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Marine Ecology Progress Series

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MEPS 639:73-89 (2020)  -  DOI: https://doi.org/10.3354/meps13244

Structure and environmental drivers of phytoplanktonic resting stage assemblages in the central Mediterranean Sea

Silvia Casabianca1,2,*, Samuela Capellacci1,2, Fabio Ricci1,2, Francesca Andreoni1, Tommaso Russo2,3, Michele Scardi2,3, Antonella Penna1,2,4

1Department of Biomolecular Sciences, University of Urbino, 61029 Urbino, Italy
2CoNISMa, National Inter-University Consortium for Marine Sciences, 00196 Rome, Italy
3Department of Biology, University of Rome Tor Vergata, 00133 Rome, Italy
4IRBIM CNR, Institute for Biological Resources and Marine Biotechnology, 60125 Ancona, Italy
*Corresponding author:

ABSTRACT: Phytoplankton species can produce resting stages that persist in the sediment over long periods and accomplish important ecological functions. With the aim of investigating the phytoplankton assemblage structure in relation to environmental drivers and human pressures, we analyzed resting stages of diatoms and dinoflagellates, including harmful algal bloom taxa, in the surface sediments of 3 Mediterranean regional areas. Abundance of resting stages was determined by molecular quantitative polymerase chain reaction assay. Multivariate data analysis confirmed that the abundance of resting-stage assemblages seemed related to depth. Regional differences in the composition of the resting-stage assemblages were evident and environmental drivers were correlated with those regional differences. Three main groups of samples were defined according to SST and depth thresholds. Samples from the northern and central Adriatic Sea (average SST < 18°C) formed the richest assemblages, both in terms of abundance and species richness, while deep samples from all other basins (depth > 368 m) were poorer and less diverse than those from shallower sites (depth ≤ 368 m). Resting-stage taxa contributed differently to the 3 groups. Diatom spores and dinoflagellate cysts were the most abundant taxa, but Alexandrium minutum cysts and Ditylum brightwellii spores also accounted for a large share of the overall inter-group compositional distance. The structure of resting-stage assemblages can be regarded as a time- and space-integrated response of a subset of phytoplankton species to environmental conditions, including the physical oceanographic dynamics that favor or prevent sedimentation of resting stages.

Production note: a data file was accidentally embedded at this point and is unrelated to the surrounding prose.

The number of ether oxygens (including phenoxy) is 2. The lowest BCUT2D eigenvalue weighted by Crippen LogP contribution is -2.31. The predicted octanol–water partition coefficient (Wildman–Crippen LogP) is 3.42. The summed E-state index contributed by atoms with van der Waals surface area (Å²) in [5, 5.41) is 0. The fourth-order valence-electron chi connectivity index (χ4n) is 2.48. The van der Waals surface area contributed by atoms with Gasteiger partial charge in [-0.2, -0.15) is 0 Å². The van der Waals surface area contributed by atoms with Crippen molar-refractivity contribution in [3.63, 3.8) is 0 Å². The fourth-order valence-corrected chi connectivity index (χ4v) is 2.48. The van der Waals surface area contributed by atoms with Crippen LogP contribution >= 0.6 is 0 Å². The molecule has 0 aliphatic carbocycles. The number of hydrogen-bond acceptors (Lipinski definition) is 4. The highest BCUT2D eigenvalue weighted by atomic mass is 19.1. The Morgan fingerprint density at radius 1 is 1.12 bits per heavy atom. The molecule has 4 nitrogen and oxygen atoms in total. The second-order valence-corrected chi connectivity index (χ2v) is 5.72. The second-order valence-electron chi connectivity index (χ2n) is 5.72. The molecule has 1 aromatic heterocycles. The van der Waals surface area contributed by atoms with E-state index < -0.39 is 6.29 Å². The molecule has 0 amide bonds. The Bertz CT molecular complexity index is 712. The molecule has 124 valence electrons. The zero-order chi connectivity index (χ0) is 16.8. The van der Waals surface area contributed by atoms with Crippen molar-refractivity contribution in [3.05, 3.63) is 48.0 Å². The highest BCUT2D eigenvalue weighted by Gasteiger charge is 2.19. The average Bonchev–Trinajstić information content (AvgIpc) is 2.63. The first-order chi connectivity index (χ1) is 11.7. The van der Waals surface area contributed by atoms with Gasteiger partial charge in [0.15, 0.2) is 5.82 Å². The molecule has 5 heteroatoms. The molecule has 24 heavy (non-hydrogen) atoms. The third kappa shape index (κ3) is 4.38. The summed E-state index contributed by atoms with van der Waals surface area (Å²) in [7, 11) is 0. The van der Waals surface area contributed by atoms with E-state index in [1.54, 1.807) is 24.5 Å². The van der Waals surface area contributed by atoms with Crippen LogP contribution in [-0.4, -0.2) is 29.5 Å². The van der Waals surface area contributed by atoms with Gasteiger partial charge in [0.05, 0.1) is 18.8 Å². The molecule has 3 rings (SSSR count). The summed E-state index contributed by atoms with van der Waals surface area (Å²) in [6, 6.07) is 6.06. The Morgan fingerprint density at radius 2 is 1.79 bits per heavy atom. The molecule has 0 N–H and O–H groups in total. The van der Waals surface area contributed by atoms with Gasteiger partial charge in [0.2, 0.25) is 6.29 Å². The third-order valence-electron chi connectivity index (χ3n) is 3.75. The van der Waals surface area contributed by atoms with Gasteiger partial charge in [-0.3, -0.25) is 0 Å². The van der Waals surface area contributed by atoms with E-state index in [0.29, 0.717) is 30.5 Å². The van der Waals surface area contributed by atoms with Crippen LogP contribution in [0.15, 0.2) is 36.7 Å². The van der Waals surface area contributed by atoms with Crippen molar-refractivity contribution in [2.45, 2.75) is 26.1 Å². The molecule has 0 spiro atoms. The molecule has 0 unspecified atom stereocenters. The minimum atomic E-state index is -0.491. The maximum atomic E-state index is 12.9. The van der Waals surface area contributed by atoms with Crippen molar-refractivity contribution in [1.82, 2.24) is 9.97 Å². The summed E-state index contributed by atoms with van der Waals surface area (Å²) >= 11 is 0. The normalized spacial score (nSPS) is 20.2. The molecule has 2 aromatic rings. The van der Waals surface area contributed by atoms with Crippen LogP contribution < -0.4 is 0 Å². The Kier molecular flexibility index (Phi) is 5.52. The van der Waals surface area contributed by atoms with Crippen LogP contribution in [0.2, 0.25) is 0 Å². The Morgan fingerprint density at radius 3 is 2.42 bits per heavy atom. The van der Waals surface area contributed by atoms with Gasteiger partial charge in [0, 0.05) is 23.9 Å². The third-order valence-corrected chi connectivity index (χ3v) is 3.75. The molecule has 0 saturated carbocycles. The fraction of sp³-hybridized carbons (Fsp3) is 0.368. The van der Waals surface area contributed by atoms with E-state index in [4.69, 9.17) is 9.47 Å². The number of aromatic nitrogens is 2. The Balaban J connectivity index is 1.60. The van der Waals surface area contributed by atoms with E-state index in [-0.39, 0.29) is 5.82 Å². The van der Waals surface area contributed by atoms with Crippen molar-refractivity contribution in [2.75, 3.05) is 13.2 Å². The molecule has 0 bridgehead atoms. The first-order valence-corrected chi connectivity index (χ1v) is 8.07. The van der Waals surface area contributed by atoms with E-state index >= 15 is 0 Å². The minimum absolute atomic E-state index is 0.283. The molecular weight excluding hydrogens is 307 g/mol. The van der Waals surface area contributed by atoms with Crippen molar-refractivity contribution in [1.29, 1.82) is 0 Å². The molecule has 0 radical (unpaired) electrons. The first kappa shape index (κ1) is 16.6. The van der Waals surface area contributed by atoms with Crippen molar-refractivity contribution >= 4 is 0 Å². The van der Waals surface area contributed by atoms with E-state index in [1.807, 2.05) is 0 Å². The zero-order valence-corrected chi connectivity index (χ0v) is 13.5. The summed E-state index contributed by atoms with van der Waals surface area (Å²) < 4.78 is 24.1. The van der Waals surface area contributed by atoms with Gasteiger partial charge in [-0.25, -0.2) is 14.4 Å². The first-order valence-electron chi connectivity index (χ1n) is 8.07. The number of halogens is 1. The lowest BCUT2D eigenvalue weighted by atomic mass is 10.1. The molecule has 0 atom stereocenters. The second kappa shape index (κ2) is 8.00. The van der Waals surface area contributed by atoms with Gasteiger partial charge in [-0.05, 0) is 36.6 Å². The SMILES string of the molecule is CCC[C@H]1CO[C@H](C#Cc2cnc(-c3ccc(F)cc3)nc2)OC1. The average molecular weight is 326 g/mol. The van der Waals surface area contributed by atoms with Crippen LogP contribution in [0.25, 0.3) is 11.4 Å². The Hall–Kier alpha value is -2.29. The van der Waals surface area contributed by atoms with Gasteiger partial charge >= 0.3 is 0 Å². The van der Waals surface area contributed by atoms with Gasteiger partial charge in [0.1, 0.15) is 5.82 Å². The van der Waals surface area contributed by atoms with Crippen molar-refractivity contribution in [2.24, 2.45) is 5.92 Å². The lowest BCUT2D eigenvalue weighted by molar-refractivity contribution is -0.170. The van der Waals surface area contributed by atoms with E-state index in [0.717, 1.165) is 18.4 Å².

KEY WORDS: Resting stages · Assemblages · Structure · Sea surface temperature · Depth · Mediterranean Sea · Phytoplankton


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Cite this article as: Casabianca S, Capellacci S, Ricci F, Andreoni F, Russo T, Scardi M, Penna A (2020) Structure and environmental drivers of phytoplanktonic resting stage assemblages in the central Mediterranean Sea. Mar Ecol Prog Ser 639:73-89. https://doi.org/10.3354/meps13244

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